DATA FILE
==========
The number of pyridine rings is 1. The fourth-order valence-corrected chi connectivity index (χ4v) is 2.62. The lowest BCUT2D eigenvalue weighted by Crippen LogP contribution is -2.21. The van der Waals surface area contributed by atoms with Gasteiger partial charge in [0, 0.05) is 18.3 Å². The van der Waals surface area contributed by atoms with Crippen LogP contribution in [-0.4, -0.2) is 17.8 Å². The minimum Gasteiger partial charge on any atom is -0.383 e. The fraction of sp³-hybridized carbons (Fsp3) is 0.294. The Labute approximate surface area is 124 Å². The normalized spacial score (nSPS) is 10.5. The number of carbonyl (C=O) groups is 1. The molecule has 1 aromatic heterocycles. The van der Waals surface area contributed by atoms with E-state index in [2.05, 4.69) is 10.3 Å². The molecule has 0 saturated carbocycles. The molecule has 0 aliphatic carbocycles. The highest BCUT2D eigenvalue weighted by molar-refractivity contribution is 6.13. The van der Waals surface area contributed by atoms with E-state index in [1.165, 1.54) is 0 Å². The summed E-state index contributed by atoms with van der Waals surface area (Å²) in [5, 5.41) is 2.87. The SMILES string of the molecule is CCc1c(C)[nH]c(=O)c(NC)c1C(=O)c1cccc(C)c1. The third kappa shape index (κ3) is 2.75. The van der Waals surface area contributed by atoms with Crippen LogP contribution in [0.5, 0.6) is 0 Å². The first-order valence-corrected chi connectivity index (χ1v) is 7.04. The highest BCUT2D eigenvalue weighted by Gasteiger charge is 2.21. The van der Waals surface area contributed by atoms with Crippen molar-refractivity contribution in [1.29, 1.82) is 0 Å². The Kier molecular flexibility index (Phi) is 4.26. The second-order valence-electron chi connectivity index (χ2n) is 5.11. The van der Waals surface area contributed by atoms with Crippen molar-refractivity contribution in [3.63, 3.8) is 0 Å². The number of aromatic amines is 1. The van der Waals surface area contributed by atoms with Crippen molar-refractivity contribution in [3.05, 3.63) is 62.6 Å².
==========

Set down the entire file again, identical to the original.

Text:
The number of pyridine rings is 1. The fourth-order valence-corrected chi connectivity index (χ4v) is 2.62. The lowest BCUT2D eigenvalue weighted by Crippen LogP contribution is -2.21. The van der Waals surface area contributed by atoms with Gasteiger partial charge in [0, 0.05) is 18.3 Å². The van der Waals surface area contributed by atoms with Crippen LogP contribution in [-0.4, -0.2) is 17.8 Å². The minimum Gasteiger partial charge on any atom is -0.383 e. The fraction of sp³-hybridized carbons (Fsp3) is 0.294. The Labute approximate surface area is 124 Å². The normalized spacial score (nSPS) is 10.5. The number of carbonyl (C=O) groups is 1. The molecule has 1 aromatic heterocycles. The van der Waals surface area contributed by atoms with E-state index in [2.05, 4.69) is 10.3 Å². The molecule has 0 saturated carbocycles. The molecule has 0 aliphatic carbocycles. The highest BCUT2D eigenvalue weighted by molar-refractivity contribution is 6.13. The van der Waals surface area contributed by atoms with E-state index in [1.165, 1.54) is 0 Å². The summed E-state index contributed by atoms with van der Waals surface area (Å²) in [5, 5.41) is 2.87. The SMILES string of the molecule is CCc1c(C)[nH]c(=O)c(NC)c1C(=O)c1cccc(C)c1. The third kappa shape index (κ3) is 2.75. The van der Waals surface area contributed by atoms with Crippen LogP contribution in [0.5, 0.6) is 0 Å². The first-order valence-corrected chi connectivity index (χ1v) is 7.04. The highest BCUT2D eigenvalue weighted by Gasteiger charge is 2.21. The van der Waals surface area contributed by atoms with Crippen molar-refractivity contribution in [1.29, 1.82) is 0 Å². The Kier molecular flexibility index (Phi) is 4.26. The second-order valence-electron chi connectivity index (χ2n) is 5.11. The van der Waals surface area contributed by atoms with Crippen molar-refractivity contribution in [3.63, 3.8) is 0 Å². The number of aromatic amines is 1. The van der Waals surface area contributed by atoms with Crippen molar-refractivity contribution in [3.05, 3.63) is 62.6 Å².